- 3 Ideal Apps People Living with MS Can Download Today
- Heart Rate Monitoring with Smartphones and Wearables: What You Need to Know
2. Smartphone Assistance
With Apple iPhones and devices running Google’s Android dominating the smartphone market, Siri and Google Assistant are becoming increasingly important features.
Such assistants may have been little more than gimmicks just a few years ago, but they are now far more powerful, and their assistive capabilities may be particularly useful for those who have difficultly using touchscreens.
Most users don’t use voice assistants for ‘simple’ tasks such as opening apps, making phone calls, and replying to messages. These tasks may not be so simple for a person living with multiple sclerosis, however, as its effect on one’s fine motor skills and cognitive abilities, as well as tremors and numbness, can make using a touchscreen difficult.
Both Apple’s Siri and Android’s Google Assistant can easily be used to perform these tasks, as well as endless other features ranging from setting alarms to shopping. The accuracy of voice recognition has thankfully reached the point where you do not need to repeat “call mom” countless times for your phone to oblige.
The improved accuracy creates potential for them to be useful assistive technologies, which both Google and Apple are working to fulfil.
Google Voice Access
In October 2018, Google’s Voice Access app was fully released having been beta tested for over two years. It is capable of performing a wider range of tasks than Google Assistant, and has been designed specifically to increase accessibility for people with reduced mobility that may impair hand function.
The overarching aim of Voice Access is to make an Android device function completely without needing to touch the screen at all.
At the time of writing, it is fair to say that there are still significant kinks with Voice Access that need ironing out. Ironically, one such kink is its compatibility with Google Assistant.
Nonetheless, Voice Access is one of the more ambitious accessibility apps to have been developed recently. With continued improvements, it could prove to be greatly assistive to many smartphone users.
The most significant update to Siri recently was the release of Siri Shortcuts. Apps that support Shortcuts allow users to access the core functions of the app with a single voice command. For example, “Hey Siri, is my flight on time” can trigger TripIt to bring up your flight details and speak them aloud, without actually opening the app.
In addition to Shortcuts built into apps, Apple released a dedicated Siri Shortcuts app that allows users to create custom voice commands that can trigger multiple events. These can involve apps that support Shortcuts, as well as system controls such as WiFi or Do Not Disturb.
You can read more about Siri Shortcuts in an article we published at the time, Siri Shortcuts: A Quick Path to Accessibility for Blind and Visually Impaired Users?.
While that article explains how Siri Shortcuts can make the iPhone more accessible to blind and visually impaired users, the same can be said of its assistive capabilities for those living with multiple sclerosis by replacing the need to use the touchscreen with voice commands.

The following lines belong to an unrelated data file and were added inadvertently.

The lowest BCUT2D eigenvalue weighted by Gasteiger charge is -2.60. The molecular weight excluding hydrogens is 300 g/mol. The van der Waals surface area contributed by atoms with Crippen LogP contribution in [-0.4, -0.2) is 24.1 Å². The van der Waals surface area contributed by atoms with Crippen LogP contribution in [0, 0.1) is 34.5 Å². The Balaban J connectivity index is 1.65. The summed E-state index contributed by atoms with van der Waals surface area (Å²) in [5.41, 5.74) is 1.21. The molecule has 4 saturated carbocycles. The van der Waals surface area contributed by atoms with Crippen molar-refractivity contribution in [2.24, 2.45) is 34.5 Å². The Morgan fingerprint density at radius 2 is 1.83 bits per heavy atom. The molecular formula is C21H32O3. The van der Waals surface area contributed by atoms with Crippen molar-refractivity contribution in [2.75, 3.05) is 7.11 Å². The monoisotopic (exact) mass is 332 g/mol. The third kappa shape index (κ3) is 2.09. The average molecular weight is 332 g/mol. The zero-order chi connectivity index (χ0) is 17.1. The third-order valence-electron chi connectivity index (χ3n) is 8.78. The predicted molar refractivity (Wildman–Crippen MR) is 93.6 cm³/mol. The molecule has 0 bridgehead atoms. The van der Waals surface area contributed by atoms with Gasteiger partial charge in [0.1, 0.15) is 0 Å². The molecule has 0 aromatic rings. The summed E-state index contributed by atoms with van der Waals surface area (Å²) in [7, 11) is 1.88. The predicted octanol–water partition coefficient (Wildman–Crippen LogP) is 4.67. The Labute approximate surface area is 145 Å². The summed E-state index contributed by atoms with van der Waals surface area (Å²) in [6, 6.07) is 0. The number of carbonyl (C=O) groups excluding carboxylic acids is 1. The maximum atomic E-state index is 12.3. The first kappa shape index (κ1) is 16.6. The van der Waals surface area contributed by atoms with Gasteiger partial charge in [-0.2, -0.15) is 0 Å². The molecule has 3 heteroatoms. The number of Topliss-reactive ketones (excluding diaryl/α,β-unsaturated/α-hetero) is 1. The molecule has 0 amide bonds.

3. Voice Dictation
As well as helping those with multiple sclerosis navigate their smartphones via voice commands, voice recognition technology now means dictation is a viable tool for longer pieces of writing.
Writing emails, blogs, articles, or even a book, can be done with software that is becoming ever more sophisticated. Software developed by a company called Dragon has an extraordinary reputation for accuracy and is often ranked as the best voice dictation on the market.
Different versions of the software are available for both Windows and Mac OS. The company claims the software is 99% accurate and takes advantage of machine learning to recognize the unique characteristics of users’ voices, thus improving recognition over time.
There are plenty of stories online (such as this one and this one) of people living with MS using such software. As the second of those stories demonstrates, the software can also ‘learn’ words it may not recognize out of the box (Ocrevus being the appropriate example).
As is the case when it comes to using a smartphone, the symptoms of MS can make using a keyboard difficult. This difficulty is exacerbated by fatigue, making longer pieces of writing particularly troublesome.
The fact that voice recognition is now far more hit than miss means that dictation software is a truly assistive piece of technology for those living with MS.
What Next for Speech Recognition as an Assistive Technology?
As impressive as speech recognition now is, there is another symptom of multiple sclerosis that has not been discussed: impaired speech.
With recognition of ‘regular’ speech now so good, it is reasonable to suggest that recognizing ‘non-regular’ speech should be a significant point of development.
One start-up, Voiceitt, has been created to crack this specific nut, and it an area to which the major players such as Google and Apple must dedicate resources if they are truly committed to improving accessibility.
That, combined with ever-increasing practical applications of voice recognition software, will help it become a more effective piece of assistive technology for people living with MS.
Take a look at some of the other posts on the MyTherapy blog: